Friday, 26 October 2012

What will really drive a reduction in re-offending?



This week saw UK media discussion and political debate again relating to initiatives to reduce re-offending. But are all the elements needed for successful transition really understood by society?

I am actively helping ex: offenders and also their families to make the transition to a new life and my interest, is seeing support for real people change taking place. 

However I would like to see this approached through a joined-up mind-set of experts, specialists, communities and involving ex: offenders too.  These 4 are the key stakeholder Groups that have a vested interest and not unlike many other change activities you see within; Education, Business, Healthcare and Public Sector; it only works when stakeholders come together to design and deliver the change. Not as easy as it sounds though. 

In the UK I detect a dis-jointed understanding of what drives people into crime, but more importantly what keeps them locked within the temptation of crime, and the type of deep damage to society when scaled up and across the UK. Damage to; communities, families and of course to the public purse. I don’t see an acceptance of the fact that crime is something that not only affects everyone, but to address it effectively, it needs to involve everyone too. Emotions run high when you ask people their views on crime and what drives it – especially from those who have never experienced it within their close family and are blinded by bias and mis-information.  

My response to this recent media attention and debate is to challenge it by asking "if you were able to research all newly released or recently released ex: offenders, do you think that many are emotionally prepared for what they need to face out here in order to be able to create a new life and evade criminal temptation?" By asking this I am not asking for sympathy for ex: offenders, but I am asking for an understanding of what it is that drives people to take-up crime again. Only then do you determine the keys for change and the engagement needed into that change. After all, if you humanize a situation and ask society to look at the emotional and behavioural aspects they often become very open and empathetic – rather than irrational.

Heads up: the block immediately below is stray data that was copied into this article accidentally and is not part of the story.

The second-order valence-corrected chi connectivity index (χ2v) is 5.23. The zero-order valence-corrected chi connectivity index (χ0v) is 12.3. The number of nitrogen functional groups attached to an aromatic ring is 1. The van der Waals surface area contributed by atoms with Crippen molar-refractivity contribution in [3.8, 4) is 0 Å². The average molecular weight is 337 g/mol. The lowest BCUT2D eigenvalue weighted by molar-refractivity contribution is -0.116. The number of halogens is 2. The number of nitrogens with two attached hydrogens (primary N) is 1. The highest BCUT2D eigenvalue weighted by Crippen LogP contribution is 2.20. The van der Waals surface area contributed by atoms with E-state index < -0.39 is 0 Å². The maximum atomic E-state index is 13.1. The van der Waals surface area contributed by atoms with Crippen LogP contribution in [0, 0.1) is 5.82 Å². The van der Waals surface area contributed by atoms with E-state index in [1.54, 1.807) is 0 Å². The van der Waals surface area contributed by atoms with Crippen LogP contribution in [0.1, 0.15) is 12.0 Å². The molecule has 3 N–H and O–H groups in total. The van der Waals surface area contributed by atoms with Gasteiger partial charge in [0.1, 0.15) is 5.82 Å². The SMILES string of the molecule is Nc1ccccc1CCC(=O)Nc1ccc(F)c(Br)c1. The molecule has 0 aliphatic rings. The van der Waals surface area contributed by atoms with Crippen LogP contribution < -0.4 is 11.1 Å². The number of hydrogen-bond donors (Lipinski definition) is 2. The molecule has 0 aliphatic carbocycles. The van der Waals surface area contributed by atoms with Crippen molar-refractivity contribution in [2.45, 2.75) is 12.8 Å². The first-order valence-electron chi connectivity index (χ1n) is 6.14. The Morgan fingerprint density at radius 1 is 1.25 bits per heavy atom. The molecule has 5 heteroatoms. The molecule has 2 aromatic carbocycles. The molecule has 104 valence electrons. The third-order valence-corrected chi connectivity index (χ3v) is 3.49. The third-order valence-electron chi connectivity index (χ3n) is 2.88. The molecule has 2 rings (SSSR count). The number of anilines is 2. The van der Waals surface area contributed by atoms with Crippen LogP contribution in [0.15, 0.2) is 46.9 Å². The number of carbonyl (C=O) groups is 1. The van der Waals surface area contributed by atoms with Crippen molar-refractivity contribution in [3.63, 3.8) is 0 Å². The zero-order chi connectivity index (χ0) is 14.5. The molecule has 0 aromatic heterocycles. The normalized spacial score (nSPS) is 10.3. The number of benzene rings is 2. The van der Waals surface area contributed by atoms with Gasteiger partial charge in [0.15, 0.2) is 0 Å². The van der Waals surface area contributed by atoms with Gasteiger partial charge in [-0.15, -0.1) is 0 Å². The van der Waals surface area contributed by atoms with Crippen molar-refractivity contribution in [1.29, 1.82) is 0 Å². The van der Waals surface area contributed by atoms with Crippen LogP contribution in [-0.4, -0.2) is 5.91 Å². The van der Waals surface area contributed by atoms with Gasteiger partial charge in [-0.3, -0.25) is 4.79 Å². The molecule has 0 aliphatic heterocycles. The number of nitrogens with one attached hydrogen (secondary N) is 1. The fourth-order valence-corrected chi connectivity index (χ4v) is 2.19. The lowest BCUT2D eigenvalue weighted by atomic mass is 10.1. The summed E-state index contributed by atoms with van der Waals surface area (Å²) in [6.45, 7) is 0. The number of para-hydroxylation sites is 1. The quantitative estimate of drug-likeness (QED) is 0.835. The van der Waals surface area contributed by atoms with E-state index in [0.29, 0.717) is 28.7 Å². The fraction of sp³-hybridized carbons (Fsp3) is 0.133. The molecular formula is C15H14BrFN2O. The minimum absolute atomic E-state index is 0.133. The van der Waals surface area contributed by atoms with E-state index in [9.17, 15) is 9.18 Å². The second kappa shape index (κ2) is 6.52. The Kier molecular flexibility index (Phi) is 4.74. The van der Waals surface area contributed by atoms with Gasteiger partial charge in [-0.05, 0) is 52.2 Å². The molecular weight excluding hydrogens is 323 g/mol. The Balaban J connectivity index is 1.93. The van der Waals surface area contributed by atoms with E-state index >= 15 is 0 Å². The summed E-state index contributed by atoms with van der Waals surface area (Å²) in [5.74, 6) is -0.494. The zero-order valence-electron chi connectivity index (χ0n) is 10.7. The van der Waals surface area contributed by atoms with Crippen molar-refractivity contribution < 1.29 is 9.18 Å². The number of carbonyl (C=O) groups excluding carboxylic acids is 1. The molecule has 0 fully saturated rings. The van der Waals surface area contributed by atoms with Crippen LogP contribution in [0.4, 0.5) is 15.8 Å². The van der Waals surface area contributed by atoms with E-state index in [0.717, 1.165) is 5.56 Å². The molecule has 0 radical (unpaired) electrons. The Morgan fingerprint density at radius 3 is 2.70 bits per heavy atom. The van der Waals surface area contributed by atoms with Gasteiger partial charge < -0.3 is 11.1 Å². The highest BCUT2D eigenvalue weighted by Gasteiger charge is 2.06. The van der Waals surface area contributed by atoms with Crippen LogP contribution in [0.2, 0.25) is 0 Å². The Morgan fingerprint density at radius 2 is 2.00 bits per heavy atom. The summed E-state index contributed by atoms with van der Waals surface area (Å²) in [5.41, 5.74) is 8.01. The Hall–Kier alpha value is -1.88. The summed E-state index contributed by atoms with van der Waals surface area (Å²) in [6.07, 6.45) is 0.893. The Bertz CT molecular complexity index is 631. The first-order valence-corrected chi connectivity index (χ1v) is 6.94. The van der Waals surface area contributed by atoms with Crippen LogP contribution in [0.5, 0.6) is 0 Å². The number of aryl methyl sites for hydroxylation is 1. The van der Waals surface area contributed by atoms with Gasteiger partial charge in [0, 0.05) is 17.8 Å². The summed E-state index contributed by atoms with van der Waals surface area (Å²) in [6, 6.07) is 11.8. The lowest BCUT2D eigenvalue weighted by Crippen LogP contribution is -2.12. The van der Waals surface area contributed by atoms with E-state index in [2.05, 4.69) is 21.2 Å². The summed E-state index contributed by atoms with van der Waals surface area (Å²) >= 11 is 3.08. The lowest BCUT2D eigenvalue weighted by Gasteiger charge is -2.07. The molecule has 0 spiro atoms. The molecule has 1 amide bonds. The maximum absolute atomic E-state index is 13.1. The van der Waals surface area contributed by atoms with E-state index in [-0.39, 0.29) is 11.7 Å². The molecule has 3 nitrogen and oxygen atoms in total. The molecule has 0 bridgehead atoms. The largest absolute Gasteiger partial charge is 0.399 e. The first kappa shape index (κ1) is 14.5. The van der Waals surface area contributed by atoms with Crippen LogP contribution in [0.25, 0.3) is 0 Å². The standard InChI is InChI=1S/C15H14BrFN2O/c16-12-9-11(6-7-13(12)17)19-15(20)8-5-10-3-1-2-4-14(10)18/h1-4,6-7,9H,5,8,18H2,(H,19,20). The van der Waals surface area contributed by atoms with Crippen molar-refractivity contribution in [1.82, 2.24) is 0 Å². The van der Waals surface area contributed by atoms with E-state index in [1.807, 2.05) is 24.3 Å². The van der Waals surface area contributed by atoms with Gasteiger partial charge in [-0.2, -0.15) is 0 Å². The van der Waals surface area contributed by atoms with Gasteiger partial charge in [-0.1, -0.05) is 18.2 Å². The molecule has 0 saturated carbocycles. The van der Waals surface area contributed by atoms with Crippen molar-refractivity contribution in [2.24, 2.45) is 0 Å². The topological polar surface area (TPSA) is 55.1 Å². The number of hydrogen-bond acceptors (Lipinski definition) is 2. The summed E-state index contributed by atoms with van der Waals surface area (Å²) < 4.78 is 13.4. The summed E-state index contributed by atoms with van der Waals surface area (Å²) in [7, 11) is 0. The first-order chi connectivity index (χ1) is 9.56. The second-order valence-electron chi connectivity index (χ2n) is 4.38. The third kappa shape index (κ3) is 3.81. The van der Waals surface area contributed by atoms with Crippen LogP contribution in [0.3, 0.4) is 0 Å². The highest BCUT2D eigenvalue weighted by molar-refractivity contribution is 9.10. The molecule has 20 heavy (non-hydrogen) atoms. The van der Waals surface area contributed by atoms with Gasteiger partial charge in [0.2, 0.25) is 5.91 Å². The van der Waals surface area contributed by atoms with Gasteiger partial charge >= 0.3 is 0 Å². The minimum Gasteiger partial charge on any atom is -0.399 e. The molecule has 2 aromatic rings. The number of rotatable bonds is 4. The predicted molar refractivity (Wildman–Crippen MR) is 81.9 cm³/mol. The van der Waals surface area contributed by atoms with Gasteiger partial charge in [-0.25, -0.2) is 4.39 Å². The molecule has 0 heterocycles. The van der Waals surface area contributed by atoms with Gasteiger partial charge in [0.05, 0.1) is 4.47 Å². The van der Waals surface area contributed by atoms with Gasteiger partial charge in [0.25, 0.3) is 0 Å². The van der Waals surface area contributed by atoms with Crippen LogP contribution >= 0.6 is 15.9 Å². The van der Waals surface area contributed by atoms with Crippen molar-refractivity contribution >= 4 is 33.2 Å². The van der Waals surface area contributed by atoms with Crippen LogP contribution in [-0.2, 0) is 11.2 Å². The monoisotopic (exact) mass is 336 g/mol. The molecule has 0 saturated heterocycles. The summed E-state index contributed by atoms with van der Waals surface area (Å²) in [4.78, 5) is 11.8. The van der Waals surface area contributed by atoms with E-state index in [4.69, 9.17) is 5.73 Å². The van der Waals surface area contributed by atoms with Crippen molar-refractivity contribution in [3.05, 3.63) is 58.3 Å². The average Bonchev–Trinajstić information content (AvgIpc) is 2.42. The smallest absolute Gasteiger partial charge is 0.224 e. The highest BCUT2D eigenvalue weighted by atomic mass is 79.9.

I am a firm believer in changing what drives the person, by utilising resources and insight that surround them right now. What makes the person tick and look at the world today, what drives them in the context they live within today and how are they relating to their extended family and support ensures that they realise what the start point is. Many people simply don’t know anything better/any better way than what they have become accustomed. Give them an understanding of what their needs are, such as; consistency, love/connection and feeling significant to others, they can then realise that these are factors that drive us all - nothing unique. Give them access to other ex: offenders to work with and they see that can they are not unique in feeling vulnerable and uncertain of the future now they are outside the gate. A need for money and an ability to make it also drives them – as with us all. We need to create a mechanism that they can join, that takes them through a transition that actually means something and is designed to be funded by success across all 4 stakeholder groups.

This basic human aspect understanding is missing from the “how to reduce reoffending” debate. Millions are spent processing and managing the results of crime, each week. Yet only hundreds are spent helping support ex: offenders and their families to make a positive transition and move into a new life. The ratio is wrong and the return on the investment of processing and managing the results of crime is debatable.

To reverse the ratio, see a reduction in spend on processing and managing, re-using the money to develop new initiatives to support transition “outside the gate” inside the community, is where I see a tangible opportunity to reduce re-offending.  But all stakeholders need to be involved and engaged.

BUT, this would be a long and frustrating process requiring honest, balanced political involvement and use of media to better communicate the journey to society – less about scoring points and more about creating and managing a momentum of deep change.

Question is, is there really an appetite for this, above spin! 

Until next time....
Jay

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